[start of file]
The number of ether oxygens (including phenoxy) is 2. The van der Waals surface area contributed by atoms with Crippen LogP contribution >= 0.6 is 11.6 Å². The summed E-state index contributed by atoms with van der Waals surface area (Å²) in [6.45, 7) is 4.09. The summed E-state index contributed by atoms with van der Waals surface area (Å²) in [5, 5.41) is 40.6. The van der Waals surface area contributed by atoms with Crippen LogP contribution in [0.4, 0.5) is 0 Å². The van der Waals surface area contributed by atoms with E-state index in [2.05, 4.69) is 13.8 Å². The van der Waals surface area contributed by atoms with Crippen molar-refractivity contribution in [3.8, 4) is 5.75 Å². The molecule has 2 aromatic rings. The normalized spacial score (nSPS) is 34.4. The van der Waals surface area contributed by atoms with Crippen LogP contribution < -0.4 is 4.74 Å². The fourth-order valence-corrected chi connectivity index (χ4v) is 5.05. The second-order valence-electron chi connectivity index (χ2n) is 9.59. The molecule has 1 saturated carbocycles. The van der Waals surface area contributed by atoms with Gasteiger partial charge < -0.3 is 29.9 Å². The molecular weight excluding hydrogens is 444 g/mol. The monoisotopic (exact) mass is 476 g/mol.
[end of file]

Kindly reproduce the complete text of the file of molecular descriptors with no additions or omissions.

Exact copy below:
The number of ether oxygens (including phenoxy) is 2. The van der Waals surface area contributed by atoms with Crippen LogP contribution >= 0.6 is 11.6 Å². The summed E-state index contributed by atoms with van der Waals surface area (Å²) in [6.45, 7) is 4.09. The summed E-state index contributed by atoms with van der Waals surface area (Å²) in [5, 5.41) is 40.6. The van der Waals surface area contributed by atoms with Crippen LogP contribution in [0.4, 0.5) is 0 Å². The van der Waals surface area contributed by atoms with E-state index in [2.05, 4.69) is 13.8 Å². The van der Waals surface area contributed by atoms with Crippen molar-refractivity contribution in [3.8, 4) is 5.75 Å². The molecule has 2 aromatic rings. The normalized spacial score (nSPS) is 34.4. The van der Waals surface area contributed by atoms with Crippen LogP contribution < -0.4 is 4.74 Å². The fourth-order valence-corrected chi connectivity index (χ4v) is 5.05. The second-order valence-electron chi connectivity index (χ2n) is 9.59. The molecule has 1 saturated carbocycles. The van der Waals surface area contributed by atoms with Gasteiger partial charge < -0.3 is 29.9 Å². The molecular weight excluding hydrogens is 444 g/mol. The monoisotopic (exact) mass is 476 g/mol.